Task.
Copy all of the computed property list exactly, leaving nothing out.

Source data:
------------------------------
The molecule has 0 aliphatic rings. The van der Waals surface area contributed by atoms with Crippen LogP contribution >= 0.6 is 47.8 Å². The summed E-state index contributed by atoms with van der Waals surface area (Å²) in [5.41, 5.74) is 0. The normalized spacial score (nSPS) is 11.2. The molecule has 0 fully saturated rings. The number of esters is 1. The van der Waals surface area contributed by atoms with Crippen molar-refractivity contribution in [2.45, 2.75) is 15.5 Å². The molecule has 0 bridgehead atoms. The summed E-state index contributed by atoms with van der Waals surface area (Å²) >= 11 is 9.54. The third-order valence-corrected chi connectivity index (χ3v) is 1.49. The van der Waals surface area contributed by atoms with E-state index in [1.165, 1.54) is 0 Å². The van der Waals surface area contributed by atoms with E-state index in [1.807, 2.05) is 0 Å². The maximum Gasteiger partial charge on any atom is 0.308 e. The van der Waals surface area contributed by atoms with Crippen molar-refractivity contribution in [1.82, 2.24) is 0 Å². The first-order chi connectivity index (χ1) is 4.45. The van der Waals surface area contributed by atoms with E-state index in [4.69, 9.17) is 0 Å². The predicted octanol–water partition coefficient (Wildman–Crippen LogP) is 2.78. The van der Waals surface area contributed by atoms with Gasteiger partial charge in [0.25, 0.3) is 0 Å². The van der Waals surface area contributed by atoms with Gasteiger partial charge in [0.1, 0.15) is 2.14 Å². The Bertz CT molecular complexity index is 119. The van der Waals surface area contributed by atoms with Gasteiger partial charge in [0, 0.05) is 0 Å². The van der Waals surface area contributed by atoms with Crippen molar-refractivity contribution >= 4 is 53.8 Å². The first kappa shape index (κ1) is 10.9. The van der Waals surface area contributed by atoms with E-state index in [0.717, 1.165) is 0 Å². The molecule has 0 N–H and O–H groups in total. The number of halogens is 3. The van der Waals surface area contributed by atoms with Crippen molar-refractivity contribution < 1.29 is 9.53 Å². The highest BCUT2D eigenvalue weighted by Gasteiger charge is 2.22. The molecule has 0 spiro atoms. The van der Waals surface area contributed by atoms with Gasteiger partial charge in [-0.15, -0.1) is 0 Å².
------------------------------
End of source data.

The molecule has 0 aliphatic rings. The van der Waals surface area contributed by atoms with Crippen LogP contribution >= 0.6 is 47.8 Å². The summed E-state index contributed by atoms with van der Waals surface area (Å²) in [5.41, 5.74) is 0. The normalized spacial score (nSPS) is 11.2. The molecule has 0 fully saturated rings. The number of esters is 1. The van der Waals surface area contributed by atoms with Crippen molar-refractivity contribution in [2.45, 2.75) is 15.5 Å². The molecule has 0 bridgehead atoms. The summed E-state index contributed by atoms with van der Waals surface area (Å²) >= 11 is 9.54. The third-order valence-corrected chi connectivity index (χ3v) is 1.49. The van der Waals surface area contributed by atoms with E-state index in [1.165, 1.54) is 0 Å². The van der Waals surface area contributed by atoms with E-state index in [1.807, 2.05) is 0 Å². The maximum Gasteiger partial charge on any atom is 0.308 e. The van der Waals surface area contributed by atoms with Crippen molar-refractivity contribution in [1.82, 2.24) is 0 Å². The first-order chi connectivity index (χ1) is 4.45. The van der Waals surface area contributed by atoms with E-state index in [4.69, 9.17) is 0 Å². The predicted octanol–water partition coefficient (Wildman–Crippen LogP) is 2.78. The van der Waals surface area contributed by atoms with Gasteiger partial charge in [0.25, 0.3) is 0 Å². The van der Waals surface area contributed by atoms with Gasteiger partial charge in [0.1, 0.15) is 2.14 Å². The Bertz CT molecular complexity index is 119. The van der Waals surface area contributed by atoms with Gasteiger partial charge in [0, 0.05) is 0 Å². The van der Waals surface area contributed by atoms with Crippen molar-refractivity contribution >= 4 is 53.8 Å². The first kappa shape index (κ1) is 10.9. The van der Waals surface area contributed by atoms with E-state index in [0.717, 1.165) is 0 Å². The molecule has 0 N–H and O–H groups in total. The number of halogens is 3. The van der Waals surface area contributed by atoms with Crippen molar-refractivity contribution < 1.29 is 9.53 Å². The highest BCUT2D eigenvalue weighted by Gasteiger charge is 2.22. The molecule has 0 spiro atoms. The van der Waals surface area contributed by atoms with Gasteiger partial charge in [-0.15, -0.1) is 0 Å².